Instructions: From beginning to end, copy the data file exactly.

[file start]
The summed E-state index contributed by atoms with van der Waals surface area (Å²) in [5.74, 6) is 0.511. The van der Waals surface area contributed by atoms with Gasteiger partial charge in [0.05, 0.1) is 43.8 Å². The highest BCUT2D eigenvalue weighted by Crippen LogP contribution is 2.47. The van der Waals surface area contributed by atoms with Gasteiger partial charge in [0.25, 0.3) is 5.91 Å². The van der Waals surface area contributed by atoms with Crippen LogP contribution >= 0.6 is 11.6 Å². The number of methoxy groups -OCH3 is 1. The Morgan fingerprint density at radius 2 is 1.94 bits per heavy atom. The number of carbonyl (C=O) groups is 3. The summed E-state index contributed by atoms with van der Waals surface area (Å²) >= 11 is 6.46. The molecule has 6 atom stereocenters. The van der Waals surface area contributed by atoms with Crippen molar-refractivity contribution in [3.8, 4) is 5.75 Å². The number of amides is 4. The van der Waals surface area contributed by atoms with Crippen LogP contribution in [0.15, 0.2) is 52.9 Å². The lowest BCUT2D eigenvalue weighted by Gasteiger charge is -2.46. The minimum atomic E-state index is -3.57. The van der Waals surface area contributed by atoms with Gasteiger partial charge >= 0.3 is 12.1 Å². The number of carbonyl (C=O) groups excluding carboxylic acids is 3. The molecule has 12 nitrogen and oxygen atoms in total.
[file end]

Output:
The summed E-state index contributed by atoms with van der Waals surface area (Å²) in [5.74, 6) is 0.511. The van der Waals surface area contributed by atoms with Gasteiger partial charge in [0.05, 0.1) is 43.8 Å². The highest BCUT2D eigenvalue weighted by Crippen LogP contribution is 2.47. The van der Waals surface area contributed by atoms with Gasteiger partial charge in [0.25, 0.3) is 5.91 Å². The van der Waals surface area contributed by atoms with Crippen LogP contribution >= 0.6 is 11.6 Å². The number of methoxy groups -OCH3 is 1. The Morgan fingerprint density at radius 2 is 1.94 bits per heavy atom. The number of carbonyl (C=O) groups is 3. The summed E-state index contributed by atoms with van der Waals surface area (Å²) >= 11 is 6.46. The molecule has 6 atom stereocenters. The van der Waals surface area contributed by atoms with Crippen molar-refractivity contribution in [3.8, 4) is 5.75 Å². The number of amides is 4. The van der Waals surface area contributed by atoms with Crippen LogP contribution in [0.15, 0.2) is 52.9 Å². The lowest BCUT2D eigenvalue weighted by Gasteiger charge is -2.46. The minimum atomic E-state index is -3.57. The van der Waals surface area contributed by atoms with Gasteiger partial charge >= 0.3 is 12.1 Å². The number of carbonyl (C=O) groups excluding carboxylic acids is 3. The molecule has 12 nitrogen and oxygen atoms in total.